Every Payday Is Tax Day
For Immediate Release
by Eric Schansberg
The tax man come this week. Actually, he comes all year round. But on April 15 he is most obvious — and most irritating. It’s bad enough that he takes so much money, but why does Congress make us spend billions of hours filling out forms to pay him? (Does anyone know how many members of Congress fill out their own taxes?)
Aside from April 15, we usually don’t pay much attention to federal taxes on income for four reasons:
First, the taxes are withheld from our paychecks before we ever see the money. Think how much different it would be if everyone had to write a quarterly check to the government for their tax bill. Rep. John Hostettler has introduced a bill to eliminate withholding. Its chief merit would be to make the true cost of government much more obvious.
Second, the taxes on income are divided into payroll taxes and so-called income taxes. Of course, two smaller taxes are less obvious than one larger tax.
Third, some of the tax on income is hidden — under the guise of employers paying half of the payroll tax on labor. But don’t be fooled. Employees bear the brunt of the employers’ half as well — through lower wages. If this seems odd, ask yourself who bears the brunt of taxes on gasoline and cigarettes. Do you think the gas station picks up the tab for those taxes?
Finally, payroll taxes are ignored because they’re rarely a part of our political discussion. Ironically, although income taxes are far more famous, it turns out that payroll taxes impose a larger burden on 80-90 percent of working Americans.
The payroll tax is used to finance Social Security and Medicare — as money is taken from current taxpayers and given to current retirees. Some workers can opt out of the system — ministers (as a matter of "conscience") as well as some public school teachers and other government employees (who have their own retirement plans). Everyone else loses 15.3 percent of every dollar earned. (There was an income cap of $90,000 in 2005 for 12.4 percent of the tax; the other 2.9 percent tax applies to all dollars earned.)
Unlike the income tax, there are no deductions or exemptions for the payroll tax. Every single dollar is taxed. As such, it is easy to imagine why payroll taxes typically impose a larger burden than income taxes. And it should be easy to see why the working poor are hit hardest of all.
Using IRS data from 2003, income taxes began to exceed payroll taxes at an average "adjusted gross income" in the $125,000-130,000 range — with an average of $110,000 in wages and $14,000 each in payroll and income taxes.
Using the 1040 tax form from 2005 (assuming the standard deduction and no other income), a married family with two children would start paying income taxes on any income earned above $41,000. Meanwhile, they were already hit up for more than $6,000 in payroll taxes ($500 per month). A working poor household with at least one child and earnings of $20,000 would be nowhere near paying any income taxes, but would already be out more than $3,000 in payroll taxes ($250 per month).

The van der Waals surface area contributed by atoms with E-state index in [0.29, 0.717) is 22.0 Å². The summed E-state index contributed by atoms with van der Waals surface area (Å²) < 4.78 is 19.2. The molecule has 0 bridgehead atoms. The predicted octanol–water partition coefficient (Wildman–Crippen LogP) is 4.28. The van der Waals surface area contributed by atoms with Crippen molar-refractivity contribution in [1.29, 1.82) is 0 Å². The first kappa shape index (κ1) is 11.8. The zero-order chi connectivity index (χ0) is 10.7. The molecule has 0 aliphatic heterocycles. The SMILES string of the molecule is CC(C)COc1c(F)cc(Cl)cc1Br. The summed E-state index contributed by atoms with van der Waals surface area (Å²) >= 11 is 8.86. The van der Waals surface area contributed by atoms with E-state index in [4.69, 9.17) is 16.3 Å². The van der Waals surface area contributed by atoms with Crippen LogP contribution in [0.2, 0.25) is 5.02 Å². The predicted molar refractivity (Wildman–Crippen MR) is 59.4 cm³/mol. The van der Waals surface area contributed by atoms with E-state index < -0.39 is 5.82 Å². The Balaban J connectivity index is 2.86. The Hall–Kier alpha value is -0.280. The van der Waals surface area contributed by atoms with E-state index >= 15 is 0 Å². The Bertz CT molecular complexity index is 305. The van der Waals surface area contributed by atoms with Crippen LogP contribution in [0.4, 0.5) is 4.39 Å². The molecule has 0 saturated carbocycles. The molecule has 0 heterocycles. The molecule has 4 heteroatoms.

Again using the 1040, income taxes begin to exceed payroll taxes at a wage income of $55,500 for singles. For a head of household with two children, income must be nearly $100,000 before income taxes exceed payroll taxes. For a married couple with one parent working and four children, income must be nearly $150,000. It is easy to see why payroll taxes are usually more dominant in their effect than income taxes.
The wage income at which Income tax on wages begins to exceed payroll taxes:
Head of Household with two children $98,850
Married with two children, one parent working $115,000
Married with two children, both parents earning less than $90,000 $148,200
Married with four children, one parent working $130,900
Why do so few people talk about payroll taxes? As noted above, it is relatively difficult to see the burden of payroll taxes. But part of the answer is political.
Republicans are more interested in reducing income taxes — where the upper half of the earnings distribution pays nearly all of that tax. Meanwhile, Democrats are happy to posture in opposing income tax reductions for "the rich."
One would think Democrats — as supposed defenders of the poor and the working class — would at least talk about reducing taxes on those groups. But they don’t seem to be particularly fond of any tax reduction — and they apparently gain too much political mileage from bashing any attempts to reform Social Security.
Wouldn’t it be better to eliminate all deductions (except perhaps charity), to exempt all income below the poverty line from taxation, and then to impose a flat tax on any income earned about the poverty line? It would be much more efficient in terms of compliance. And it would be much less painful for the working poor who get hammered by payroll taxes.
Alas, such reforms seem far away. In the meantime, happy "Payroll and Income Tax Day" to you.
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D. Eric Schansberg, Ph.D., an adjunct scholar of the Indiana Policy Review Foundation, teaches economics at Indiana University (New Albany). Contact him at firstname.lastname@example.org.
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